Last updated: 23 October, 2013

No progress for now on Iran human rights situation, says UN envoy

Iran so far has not made significant improvements on the human rights front, the top UN official for the Islamic republic’s rights situation said Wednesday.

“The human rights situation in the Islamic Republic of Iran continues to warrant serious concern, with no sign of improvement in the areas previously raised by the general assembly or the various human rights monitoring mechanisms,” Special Rapporteur for the situation of human rights in Iran, Ahmed Shaheed, wrote in a report.

Despite promises made by new President Hassan Rowhani, the UN rapporteur told the General Assembly in a report that he had tallied 724 executions in Iran between January 2012 and June 2013 including 202 in the first half of 2013.

Most of the executions were linked to drug trafficking and Shaheed again urged Tehran “to reconsider laws that define drug-related crimes as capital offenses.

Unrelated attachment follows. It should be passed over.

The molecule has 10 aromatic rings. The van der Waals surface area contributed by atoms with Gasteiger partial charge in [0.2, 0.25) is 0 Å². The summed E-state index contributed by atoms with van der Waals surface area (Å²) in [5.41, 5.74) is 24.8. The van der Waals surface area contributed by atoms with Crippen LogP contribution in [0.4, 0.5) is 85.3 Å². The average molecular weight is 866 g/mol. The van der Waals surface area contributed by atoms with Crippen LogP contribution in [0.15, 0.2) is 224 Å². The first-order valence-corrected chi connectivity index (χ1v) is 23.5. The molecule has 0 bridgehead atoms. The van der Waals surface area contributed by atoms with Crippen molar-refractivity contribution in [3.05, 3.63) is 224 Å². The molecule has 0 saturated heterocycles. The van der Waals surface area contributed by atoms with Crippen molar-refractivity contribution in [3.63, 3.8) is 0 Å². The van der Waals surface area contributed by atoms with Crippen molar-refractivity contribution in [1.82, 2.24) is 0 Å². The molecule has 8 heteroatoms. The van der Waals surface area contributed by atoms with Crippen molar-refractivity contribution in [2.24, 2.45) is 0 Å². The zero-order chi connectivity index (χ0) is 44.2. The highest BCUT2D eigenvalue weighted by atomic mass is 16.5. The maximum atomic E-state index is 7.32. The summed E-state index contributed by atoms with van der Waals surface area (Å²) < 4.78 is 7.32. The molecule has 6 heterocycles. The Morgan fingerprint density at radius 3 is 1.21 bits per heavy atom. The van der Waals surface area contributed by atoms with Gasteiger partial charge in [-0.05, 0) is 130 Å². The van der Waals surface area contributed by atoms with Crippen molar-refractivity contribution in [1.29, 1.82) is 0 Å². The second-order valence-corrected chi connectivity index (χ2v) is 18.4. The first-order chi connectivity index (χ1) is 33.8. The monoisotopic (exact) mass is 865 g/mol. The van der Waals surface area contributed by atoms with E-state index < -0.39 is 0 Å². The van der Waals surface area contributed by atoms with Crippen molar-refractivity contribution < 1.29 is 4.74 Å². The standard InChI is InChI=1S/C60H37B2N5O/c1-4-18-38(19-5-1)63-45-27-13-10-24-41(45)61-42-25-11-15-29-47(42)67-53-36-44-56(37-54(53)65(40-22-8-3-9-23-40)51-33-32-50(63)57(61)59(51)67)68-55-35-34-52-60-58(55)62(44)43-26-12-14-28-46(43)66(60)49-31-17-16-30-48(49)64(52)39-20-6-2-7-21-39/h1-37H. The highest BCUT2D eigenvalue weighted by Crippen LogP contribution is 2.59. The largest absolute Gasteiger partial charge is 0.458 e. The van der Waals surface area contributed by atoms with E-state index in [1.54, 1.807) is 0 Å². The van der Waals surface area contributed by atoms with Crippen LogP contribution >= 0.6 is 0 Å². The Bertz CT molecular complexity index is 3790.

In addition, he pressed for the Islamic republic to “declare a moratorium on all executions, ban public executions including stoning and limit capital punishment to offenses considered to be serious crimes under international law,” the report said.

The rapporteur also voiced concern at the jailing of journalists, and tough restrictions of freedom of speech especially online.

Since January 2013, at least 40 journalists and 29 Internet users have been arrested in Iran, often in national security or propaganda cases, the report found.

Authorities shut down 67 Internet cafes in July and blocked about five million websites, it found.

“I welcome the new president’s pledges and moves …I don’t think he had the time to substantially change what has been happening in Iran for many years. I hope he does have the opportunity to do so,” Shaheed stressed.

But an Iranian diplomat shrugged off the criticism saying that “Iran, especially after the election of President Rowhani, has put a new emphasis on its unwavering dedication towards the promotion of all human rights inside and outside the country.

“The report is a product of a non objective and counter-productive exercise initiated by a group of countries with specific political claim against Iran…… a catalogue of poorly resourced and outdated allegations,” he insisted.